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Those were the days when Anglo Indians could be found everywhere on the railways. As a young girl I greatly admired these folks. Anglo Indian Station Masters were dressed in impeccable uniform, they carried themselves with great dignity and spoke flawless English, and their womenfolk in their gorgeous dresses were a always a pleasure to watch. Once on a trip to Poona, our train had halted at a small station, maybe Dhond or some such place. Across the tracks I spotted a lovely bungalow with a sloping roof. The garden was all a riot of colour. All of a sudden a European looking man in Station Master’s uniform emerged followed by a group of ladies dressed in colourful flowing dresses, all laughing and pointing at something. As my eyes wandered over the garden I saw something that almost made me cry out with delight—the lawn seemed to come alive like paradise with turkeys of the most attractive plumage moving around unhindered, pecking at what came their way. It was a sight I never forgot.
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All throughout the 1930s and 40s we had a mysterious Anglo Indian visitor who would drop in, even staying overnight with us at times. Mr Williams was Station Master of Kurduwadi Junction, tall, and very fair in complexion. He spoke Marathi with the same ease as he spoke English. Somehow none of us could get up enough courage to ask dad the reason why Mr Williams came, and sadly this has remained a mystery till this day. I suppose he was afflicted with an ailment of some kind and not being able to find a good enough practitioner in Kurduwadi he would ride the bus to Karmala to have himself examined by dad. But at best this is only a conjecture.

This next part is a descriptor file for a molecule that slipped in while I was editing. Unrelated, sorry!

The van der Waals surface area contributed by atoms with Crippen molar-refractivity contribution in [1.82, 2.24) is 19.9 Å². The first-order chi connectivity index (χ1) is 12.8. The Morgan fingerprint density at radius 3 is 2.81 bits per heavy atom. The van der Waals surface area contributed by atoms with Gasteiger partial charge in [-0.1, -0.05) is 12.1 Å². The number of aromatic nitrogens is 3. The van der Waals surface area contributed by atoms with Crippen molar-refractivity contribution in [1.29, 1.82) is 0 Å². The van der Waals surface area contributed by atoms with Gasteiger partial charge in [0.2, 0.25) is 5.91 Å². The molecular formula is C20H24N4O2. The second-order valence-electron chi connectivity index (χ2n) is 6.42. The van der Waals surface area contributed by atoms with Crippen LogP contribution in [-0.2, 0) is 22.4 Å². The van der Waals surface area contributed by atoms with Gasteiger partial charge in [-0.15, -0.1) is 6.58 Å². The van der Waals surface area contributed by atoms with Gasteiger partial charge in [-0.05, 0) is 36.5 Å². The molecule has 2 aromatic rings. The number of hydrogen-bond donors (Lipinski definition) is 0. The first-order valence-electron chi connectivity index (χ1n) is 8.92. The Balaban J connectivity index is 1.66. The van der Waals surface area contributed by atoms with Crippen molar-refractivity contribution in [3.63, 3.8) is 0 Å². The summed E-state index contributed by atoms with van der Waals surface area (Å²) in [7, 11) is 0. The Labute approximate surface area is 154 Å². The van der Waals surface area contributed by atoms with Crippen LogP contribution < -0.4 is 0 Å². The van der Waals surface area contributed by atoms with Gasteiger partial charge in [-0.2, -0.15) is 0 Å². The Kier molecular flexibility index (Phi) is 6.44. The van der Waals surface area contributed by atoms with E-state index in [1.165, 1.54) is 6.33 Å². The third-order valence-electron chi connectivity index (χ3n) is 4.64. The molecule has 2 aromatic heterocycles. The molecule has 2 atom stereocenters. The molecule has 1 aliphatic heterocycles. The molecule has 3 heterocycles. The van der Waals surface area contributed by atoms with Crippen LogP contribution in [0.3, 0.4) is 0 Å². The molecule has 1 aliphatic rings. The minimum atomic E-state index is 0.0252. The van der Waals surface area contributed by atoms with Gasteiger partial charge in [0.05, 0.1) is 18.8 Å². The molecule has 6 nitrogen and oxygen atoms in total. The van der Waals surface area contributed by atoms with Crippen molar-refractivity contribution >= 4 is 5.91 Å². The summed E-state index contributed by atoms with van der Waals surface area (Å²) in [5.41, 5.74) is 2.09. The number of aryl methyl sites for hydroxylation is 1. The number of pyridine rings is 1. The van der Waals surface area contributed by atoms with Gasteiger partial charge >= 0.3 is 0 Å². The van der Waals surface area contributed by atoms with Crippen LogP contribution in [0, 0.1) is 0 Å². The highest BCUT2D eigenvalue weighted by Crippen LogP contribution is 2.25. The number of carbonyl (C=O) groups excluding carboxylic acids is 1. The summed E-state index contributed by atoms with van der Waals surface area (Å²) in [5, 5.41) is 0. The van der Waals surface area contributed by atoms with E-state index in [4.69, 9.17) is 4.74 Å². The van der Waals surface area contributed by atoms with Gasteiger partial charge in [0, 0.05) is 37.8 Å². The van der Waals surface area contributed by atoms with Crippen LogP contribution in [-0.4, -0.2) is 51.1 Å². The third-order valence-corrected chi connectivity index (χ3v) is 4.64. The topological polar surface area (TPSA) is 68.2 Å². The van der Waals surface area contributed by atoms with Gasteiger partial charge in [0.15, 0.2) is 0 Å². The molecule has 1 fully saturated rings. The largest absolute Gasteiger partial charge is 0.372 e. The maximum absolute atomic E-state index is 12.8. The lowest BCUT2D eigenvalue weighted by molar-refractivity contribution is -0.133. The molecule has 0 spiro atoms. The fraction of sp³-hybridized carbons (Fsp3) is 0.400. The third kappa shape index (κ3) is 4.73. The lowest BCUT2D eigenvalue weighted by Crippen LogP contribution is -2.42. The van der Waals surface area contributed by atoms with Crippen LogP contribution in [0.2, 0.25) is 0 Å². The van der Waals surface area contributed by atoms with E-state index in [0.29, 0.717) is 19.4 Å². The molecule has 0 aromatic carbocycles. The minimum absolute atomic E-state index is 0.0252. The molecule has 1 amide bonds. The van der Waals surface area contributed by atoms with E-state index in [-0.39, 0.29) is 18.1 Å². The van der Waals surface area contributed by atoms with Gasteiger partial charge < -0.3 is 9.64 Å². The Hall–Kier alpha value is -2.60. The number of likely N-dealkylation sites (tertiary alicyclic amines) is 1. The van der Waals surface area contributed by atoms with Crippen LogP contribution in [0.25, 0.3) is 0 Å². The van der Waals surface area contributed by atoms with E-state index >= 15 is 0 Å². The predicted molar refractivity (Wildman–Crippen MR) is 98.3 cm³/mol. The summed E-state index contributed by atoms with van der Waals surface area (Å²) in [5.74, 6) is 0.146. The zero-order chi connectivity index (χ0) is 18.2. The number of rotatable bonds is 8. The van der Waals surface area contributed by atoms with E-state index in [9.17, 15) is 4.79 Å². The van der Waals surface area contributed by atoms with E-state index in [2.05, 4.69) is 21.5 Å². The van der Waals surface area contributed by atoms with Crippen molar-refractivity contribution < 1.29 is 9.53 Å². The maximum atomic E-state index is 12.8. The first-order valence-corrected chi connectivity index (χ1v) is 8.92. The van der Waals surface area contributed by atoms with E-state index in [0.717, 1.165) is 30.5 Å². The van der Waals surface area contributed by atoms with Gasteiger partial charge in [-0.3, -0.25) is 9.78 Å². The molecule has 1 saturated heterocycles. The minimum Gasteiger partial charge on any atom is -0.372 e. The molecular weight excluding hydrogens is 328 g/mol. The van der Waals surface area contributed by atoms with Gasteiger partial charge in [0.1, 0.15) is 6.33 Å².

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We shared a close and friendly rapport with Mr Williams although we never had an occasion to meet his family. I still remember that evening at Kurduwadi station while we were on our way to Bombay. Mum, dad and I were seated in the waiting room awaiting our train when daddy spotted the tall figure of Mr Williams as it passed across the doorway. I was immediately dispatched to fetch the gentleman. “Uncle! Uncle!” I cried as I stumbled behind the man striding along the platform. Finally he turned round and as his glance rested on me his face broke into a smile. Mum and dad were pleased to see Mr Williams and they chatted briefly. He was on duty at the time and so could not linger much longer. Before he left he had given instructions to a bearer to bring us a meal consisting of excellent mutton curry, rice and parathas from the station refreshment room nearby.
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In 1941 mamma passed away and a new mum stepped in shortly and took over affairs at home. The years rolled on and in time we married and moved on in life. Many years later, I received news that our mum had passed on, so in the summer of 1970 I found myself back again in my ancestral home after an absence of many years. Dad looked much the same as before, although a bit pulled down in health. Before we left the place, I asked dad about the good Station Master whom we had known years ago. Mr Williams had died several years ago, my father said wistfully. Strangely, it never occurred to me to enquire about the precise reason for his visits to our home. The truth of the matter will probably never be known. And now it is too late to ask. All that remains with me is a fading vision of an impeccably dressed gentleman, station master of a great junction, who shared with us a friendship and camaraderie ages ago while we stayed in that tiny hamlet in the western part of Maharashtra.
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KAMLA BHALERAO